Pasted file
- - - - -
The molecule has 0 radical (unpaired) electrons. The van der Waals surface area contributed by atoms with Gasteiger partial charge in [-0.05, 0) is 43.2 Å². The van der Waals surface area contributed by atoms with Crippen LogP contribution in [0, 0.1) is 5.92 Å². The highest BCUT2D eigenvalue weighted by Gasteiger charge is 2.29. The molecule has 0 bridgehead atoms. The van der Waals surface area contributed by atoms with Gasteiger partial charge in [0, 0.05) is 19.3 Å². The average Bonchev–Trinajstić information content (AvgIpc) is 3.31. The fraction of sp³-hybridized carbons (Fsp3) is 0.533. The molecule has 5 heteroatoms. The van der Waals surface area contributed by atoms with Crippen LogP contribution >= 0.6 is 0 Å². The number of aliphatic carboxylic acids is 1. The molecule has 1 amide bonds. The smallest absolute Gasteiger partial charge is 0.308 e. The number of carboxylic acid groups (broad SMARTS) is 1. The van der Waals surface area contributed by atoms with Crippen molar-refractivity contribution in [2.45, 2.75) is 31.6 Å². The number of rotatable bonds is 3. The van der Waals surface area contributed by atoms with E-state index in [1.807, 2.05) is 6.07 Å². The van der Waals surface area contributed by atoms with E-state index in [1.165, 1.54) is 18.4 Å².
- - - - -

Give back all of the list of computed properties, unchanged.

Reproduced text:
The molecule has 0 radical (unpaired) electrons. The van der Waals surface area contributed by atoms with Gasteiger partial charge in [-0.05, 0) is 43.2 Å². The van der Waals surface area contributed by atoms with Crippen LogP contribution in [0, 0.1) is 5.92 Å². The highest BCUT2D eigenvalue weighted by Gasteiger charge is 2.29. The molecule has 0 bridgehead atoms. The van der Waals surface area contributed by atoms with Gasteiger partial charge in [0, 0.05) is 19.3 Å². The average Bonchev–Trinajstić information content (AvgIpc) is 3.31. The fraction of sp³-hybridized carbons (Fsp3) is 0.533. The molecule has 5 heteroatoms. The van der Waals surface area contributed by atoms with Crippen LogP contribution >= 0.6 is 0 Å². The number of aliphatic carboxylic acids is 1. The molecule has 1 amide bonds. The smallest absolute Gasteiger partial charge is 0.308 e. The number of carboxylic acid groups (broad SMARTS) is 1. The van der Waals surface area contributed by atoms with Crippen molar-refractivity contribution in [2.45, 2.75) is 31.6 Å². The number of rotatable bonds is 3. The van der Waals surface area contributed by atoms with E-state index in [1.807, 2.05) is 6.07 Å². The van der Waals surface area contributed by atoms with E-state index in [1.165, 1.54) is 18.4 Å².